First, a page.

Although leverage is considered a benefit, like everything else, there can always be too much of a good thing. In 2007, when the real estate market took a turn for the worst, many investors were over-leveraged and fared the worst. They could not weather the storm of a correcting economy. Exercising caution with every investment made will help to ensure that you can purchase, retain, pay-off debt, and grow your wealth from the investment decisions made as opposed to being at the mercy and whim of the overall market fluctuations. Surely there will be future booms and busts as the past would dictate as we continue to move forward. More planning and preparing while building net worth will help prevent getting bruised and battered by the side effects of whatever market we find ourselves in.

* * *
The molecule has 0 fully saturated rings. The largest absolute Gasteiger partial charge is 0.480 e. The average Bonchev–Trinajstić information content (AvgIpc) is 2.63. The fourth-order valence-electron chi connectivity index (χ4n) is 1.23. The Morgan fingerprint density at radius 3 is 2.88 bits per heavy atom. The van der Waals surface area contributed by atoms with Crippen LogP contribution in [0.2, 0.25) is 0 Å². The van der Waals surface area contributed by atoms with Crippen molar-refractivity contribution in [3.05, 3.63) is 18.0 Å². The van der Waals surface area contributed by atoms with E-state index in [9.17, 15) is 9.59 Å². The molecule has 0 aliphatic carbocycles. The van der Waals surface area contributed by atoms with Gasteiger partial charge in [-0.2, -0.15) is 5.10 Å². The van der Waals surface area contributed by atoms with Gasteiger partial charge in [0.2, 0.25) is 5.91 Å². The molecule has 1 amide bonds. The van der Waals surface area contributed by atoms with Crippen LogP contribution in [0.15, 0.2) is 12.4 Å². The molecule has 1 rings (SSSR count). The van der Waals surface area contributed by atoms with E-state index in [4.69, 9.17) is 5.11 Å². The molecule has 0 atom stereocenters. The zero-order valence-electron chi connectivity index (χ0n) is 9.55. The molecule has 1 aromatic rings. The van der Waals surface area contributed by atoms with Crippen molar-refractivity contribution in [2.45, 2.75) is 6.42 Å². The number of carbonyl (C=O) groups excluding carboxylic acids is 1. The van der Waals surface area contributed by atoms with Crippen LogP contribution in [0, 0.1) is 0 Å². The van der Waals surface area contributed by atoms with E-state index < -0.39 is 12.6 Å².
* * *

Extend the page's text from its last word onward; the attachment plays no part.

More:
Many people think that investment real estate is only about cash flow and appreciation, but it’s so much more than that. As mentioned above, you can realize several benefits through each real estate investment property you purchase. The challenge is to maximize the benefits through every investment.

Furthermore, the IDEAL acronym is not just a reminder of the benefits of investment real estate; it’s also here to serve as a guide for every investment property you will consider purchasing in the future. Any property you purchase should conform to all of the letters that represent the IDEAL acronym. The underlying property should have a good reason for not fitting all the guidelines. And in almost every case, if there is an investment you are considering that doesn’t hit all the guidelines, by most accounts you should probably PASS on it!